Little is known regarding the extent to which organizational/community- and/or policy/national-level factors, otherwise known as macro-level factors (e.g., lack of CKD screening recommendations, lack of hospital access to decision aid materials) affect patients’ dialysis modality decisions. Exploring dialysis modality decision-making through a social-ecological lens may shed light on challenges and barriers during the decision-making process that influence lack of patient knowledge and lack of a shared decision-making process.

The purpose of this qualitative study was to explore both micro- and macro-level factors surrounding dialysis decision-making among patients undergoing in-center and home dialysis to examine what factors influence the final dialysis decision as well as what leads patients to select home dialysis over in-center hemodialysis, henceforth referred to as “in-center dialysis.”


Design, participants, and setting

The present study employed an exploratory qualitative approach using in-depth individual interviews [22, 23] that later underwent content analysis [24]. This study design was utilized because factors associated with the dialysis decision-making process, such as macro-level factors, are largely unexplored. The Consolidated criteria for Reporting Qualitative Research (COREQ) checklist was used and reported in the supplementary material [25].

Eligible participants were 18 years or older, undergoing dialysis for ESKD, and had the cognitive ability to provide consent. A purposive sampling approach was employed, using referrals from nephrology providers. A diverse sample with respect to racial/ethnic background, rural/urban status, and time since dialysis initiation was recruited while achieving equal numbers of patients undergoing in-center and home dialysis.

Patients already undergoing dialysis were selected as the ideal candidates to shed light on dialysis modality decision-making processes, in lieu of patients who were approaching ESKD, because the former group had already undergone the decision-making experience, and the aim of the present study was to explore factors related to a final dialysis decision without interfering. Furthermore, both typical case sampling and intensity sampling were utilized [26, 27]. Typical case sampling is conducted to illustrate the average experience of participants (i.e., patients with ESKD undergoing in-center dialysis) [27]. Intensity sampling is a form of positive deviant case sampling, which is used to highlight cases that are uncommon but not necessarily unusual [26]. The purpose of this sampling strategy was to learn from “successful” cases, because these patients may have knowledge and insights regarding resources or strategies that could be applied to others. In this study, patients who were undergoing home dialysis were considered intensity cases, since home dialysis is vastly underutilized in the US [1].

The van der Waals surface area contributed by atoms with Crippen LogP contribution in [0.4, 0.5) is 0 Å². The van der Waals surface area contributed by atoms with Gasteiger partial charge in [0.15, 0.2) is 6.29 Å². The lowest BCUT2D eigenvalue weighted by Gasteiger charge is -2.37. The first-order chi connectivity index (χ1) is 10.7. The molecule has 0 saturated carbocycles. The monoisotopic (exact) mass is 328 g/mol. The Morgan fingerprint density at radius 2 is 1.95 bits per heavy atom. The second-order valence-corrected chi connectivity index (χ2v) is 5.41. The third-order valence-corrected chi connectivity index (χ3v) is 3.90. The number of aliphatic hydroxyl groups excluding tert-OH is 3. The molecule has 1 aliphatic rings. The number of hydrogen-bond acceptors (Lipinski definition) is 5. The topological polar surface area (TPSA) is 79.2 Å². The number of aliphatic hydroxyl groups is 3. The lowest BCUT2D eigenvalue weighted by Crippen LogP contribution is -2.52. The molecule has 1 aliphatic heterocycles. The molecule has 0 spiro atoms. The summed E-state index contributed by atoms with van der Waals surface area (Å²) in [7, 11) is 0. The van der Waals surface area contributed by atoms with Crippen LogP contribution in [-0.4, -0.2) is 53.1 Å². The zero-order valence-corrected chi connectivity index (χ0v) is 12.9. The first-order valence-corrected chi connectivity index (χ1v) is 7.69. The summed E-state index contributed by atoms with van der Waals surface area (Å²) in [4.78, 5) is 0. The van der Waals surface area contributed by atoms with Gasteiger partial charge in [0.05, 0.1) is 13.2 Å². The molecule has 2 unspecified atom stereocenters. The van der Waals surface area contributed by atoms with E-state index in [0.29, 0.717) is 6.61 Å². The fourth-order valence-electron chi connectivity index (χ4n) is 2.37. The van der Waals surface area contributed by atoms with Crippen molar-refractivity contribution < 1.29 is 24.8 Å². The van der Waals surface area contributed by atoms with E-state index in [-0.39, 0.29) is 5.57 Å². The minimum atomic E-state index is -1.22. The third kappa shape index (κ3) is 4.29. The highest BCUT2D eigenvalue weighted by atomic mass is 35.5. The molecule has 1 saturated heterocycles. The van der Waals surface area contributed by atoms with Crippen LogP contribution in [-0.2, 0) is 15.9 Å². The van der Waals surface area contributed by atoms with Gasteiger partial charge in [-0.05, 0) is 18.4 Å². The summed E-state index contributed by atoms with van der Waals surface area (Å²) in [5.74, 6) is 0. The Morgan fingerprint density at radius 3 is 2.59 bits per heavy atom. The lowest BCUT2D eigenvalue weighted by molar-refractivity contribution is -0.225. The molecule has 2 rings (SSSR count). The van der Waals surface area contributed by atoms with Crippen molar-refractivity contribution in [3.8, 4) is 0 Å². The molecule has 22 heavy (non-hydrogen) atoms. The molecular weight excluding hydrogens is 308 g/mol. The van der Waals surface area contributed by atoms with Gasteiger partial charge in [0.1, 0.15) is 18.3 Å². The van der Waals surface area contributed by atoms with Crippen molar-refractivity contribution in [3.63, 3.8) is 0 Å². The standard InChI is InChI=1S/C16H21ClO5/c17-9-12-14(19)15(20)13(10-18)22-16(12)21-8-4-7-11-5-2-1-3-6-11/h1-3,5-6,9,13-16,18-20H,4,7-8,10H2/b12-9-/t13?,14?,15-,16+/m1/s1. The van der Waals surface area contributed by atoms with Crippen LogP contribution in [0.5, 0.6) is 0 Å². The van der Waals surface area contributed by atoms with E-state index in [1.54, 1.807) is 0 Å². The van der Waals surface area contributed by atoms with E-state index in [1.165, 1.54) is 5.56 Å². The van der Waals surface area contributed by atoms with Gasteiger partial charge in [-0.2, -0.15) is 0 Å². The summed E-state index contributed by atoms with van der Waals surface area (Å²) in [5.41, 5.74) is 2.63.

Qualitative interviews were conducted with patients in a nephrology clinic at an academic medical center in the Midwestern region of the US. In-center dialysis patients participated during their dialysis session, and home dialysis patients participated in a private clinic room before or after their monthly appointments with nephrology providers. Home dialysis patients were only seen in the clinic once a week. Both patients undergoing PD and home hemodialysis were recruited from the home dialysis group. Every participant received $25 in appreciation of their time. All data were deidentified and the study was approved by the university’s institutional review board.

Data collection

Semi-structured, individual interviews were conducted from September 2019 to December 2020 in English and Spanish (MVB) followed by a short questionnaire assessing demographic and clinical factors. There was a three-month hiatus in recruitment from March 2020 to June 2020 due to the COVID-19 pandemic. Most patients approached for recruitment agreed to participate. All patients undergoing home dialysis who were approached agreed to participate. About 75% of approached patients undergoing in-center dialysis agreed to participate. The primary reported reason patients declined participation was because they felt too weak to participate while they were dialyzing. Before participation, the interviewer introduced herself, described the study aims, and explained what participant involvement entailed.